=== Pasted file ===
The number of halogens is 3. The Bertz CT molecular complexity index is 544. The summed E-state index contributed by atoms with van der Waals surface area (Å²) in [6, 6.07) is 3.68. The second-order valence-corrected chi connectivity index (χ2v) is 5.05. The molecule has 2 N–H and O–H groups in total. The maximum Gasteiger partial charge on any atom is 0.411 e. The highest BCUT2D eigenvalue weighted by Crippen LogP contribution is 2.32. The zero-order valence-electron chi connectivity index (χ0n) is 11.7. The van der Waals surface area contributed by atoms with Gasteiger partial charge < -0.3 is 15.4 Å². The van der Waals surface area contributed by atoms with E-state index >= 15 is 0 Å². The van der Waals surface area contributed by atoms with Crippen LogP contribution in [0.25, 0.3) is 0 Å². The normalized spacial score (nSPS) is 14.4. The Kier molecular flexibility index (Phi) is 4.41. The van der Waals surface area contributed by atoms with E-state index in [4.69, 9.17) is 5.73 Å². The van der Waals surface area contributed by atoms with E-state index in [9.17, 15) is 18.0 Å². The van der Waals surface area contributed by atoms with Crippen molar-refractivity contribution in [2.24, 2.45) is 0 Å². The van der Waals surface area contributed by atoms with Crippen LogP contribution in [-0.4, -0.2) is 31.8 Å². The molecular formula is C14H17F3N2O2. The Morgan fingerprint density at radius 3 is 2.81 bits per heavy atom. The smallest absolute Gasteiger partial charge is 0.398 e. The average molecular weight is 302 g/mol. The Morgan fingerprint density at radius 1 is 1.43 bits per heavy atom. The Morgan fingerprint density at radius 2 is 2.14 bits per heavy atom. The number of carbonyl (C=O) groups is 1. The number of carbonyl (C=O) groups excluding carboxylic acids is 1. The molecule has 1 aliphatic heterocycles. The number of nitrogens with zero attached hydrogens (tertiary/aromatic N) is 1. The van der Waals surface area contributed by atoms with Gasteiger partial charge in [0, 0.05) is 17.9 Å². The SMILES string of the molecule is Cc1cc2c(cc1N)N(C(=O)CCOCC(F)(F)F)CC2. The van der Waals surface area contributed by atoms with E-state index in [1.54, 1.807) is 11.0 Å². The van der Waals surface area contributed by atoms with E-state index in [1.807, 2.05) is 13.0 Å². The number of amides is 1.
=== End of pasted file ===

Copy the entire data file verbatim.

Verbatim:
The number of halogens is 3. The Bertz CT molecular complexity index is 544. The summed E-state index contributed by atoms with van der Waals surface area (Å²) in [6, 6.07) is 3.68. The second-order valence-corrected chi connectivity index (χ2v) is 5.05. The molecule has 2 N–H and O–H groups in total. The maximum Gasteiger partial charge on any atom is 0.411 e. The highest BCUT2D eigenvalue weighted by Crippen LogP contribution is 2.32. The zero-order valence-electron chi connectivity index (χ0n) is 11.7. The van der Waals surface area contributed by atoms with Gasteiger partial charge < -0.3 is 15.4 Å². The van der Waals surface area contributed by atoms with E-state index >= 15 is 0 Å². The van der Waals surface area contributed by atoms with Crippen LogP contribution in [0.25, 0.3) is 0 Å². The normalized spacial score (nSPS) is 14.4. The Kier molecular flexibility index (Phi) is 4.41. The van der Waals surface area contributed by atoms with E-state index in [4.69, 9.17) is 5.73 Å². The van der Waals surface area contributed by atoms with E-state index in [9.17, 15) is 18.0 Å². The van der Waals surface area contributed by atoms with Crippen molar-refractivity contribution in [2.24, 2.45) is 0 Å². The van der Waals surface area contributed by atoms with Crippen LogP contribution in [-0.4, -0.2) is 31.8 Å². The molecular formula is C14H17F3N2O2. The Morgan fingerprint density at radius 3 is 2.81 bits per heavy atom. The smallest absolute Gasteiger partial charge is 0.398 e. The average molecular weight is 302 g/mol. The Morgan fingerprint density at radius 1 is 1.43 bits per heavy atom. The Morgan fingerprint density at radius 2 is 2.14 bits per heavy atom. The number of carbonyl (C=O) groups is 1. The number of carbonyl (C=O) groups excluding carboxylic acids is 1. The molecule has 1 aliphatic heterocycles. The number of nitrogens with zero attached hydrogens (tertiary/aromatic N) is 1. The van der Waals surface area contributed by atoms with Gasteiger partial charge in [0, 0.05) is 17.9 Å². The SMILES string of the molecule is Cc1cc2c(cc1N)N(C(=O)CCOCC(F)(F)F)CC2. The van der Waals surface area contributed by atoms with E-state index in [1.54, 1.807) is 11.0 Å². The van der Waals surface area contributed by atoms with E-state index in [1.807, 2.05) is 13.0 Å². The number of amides is 1.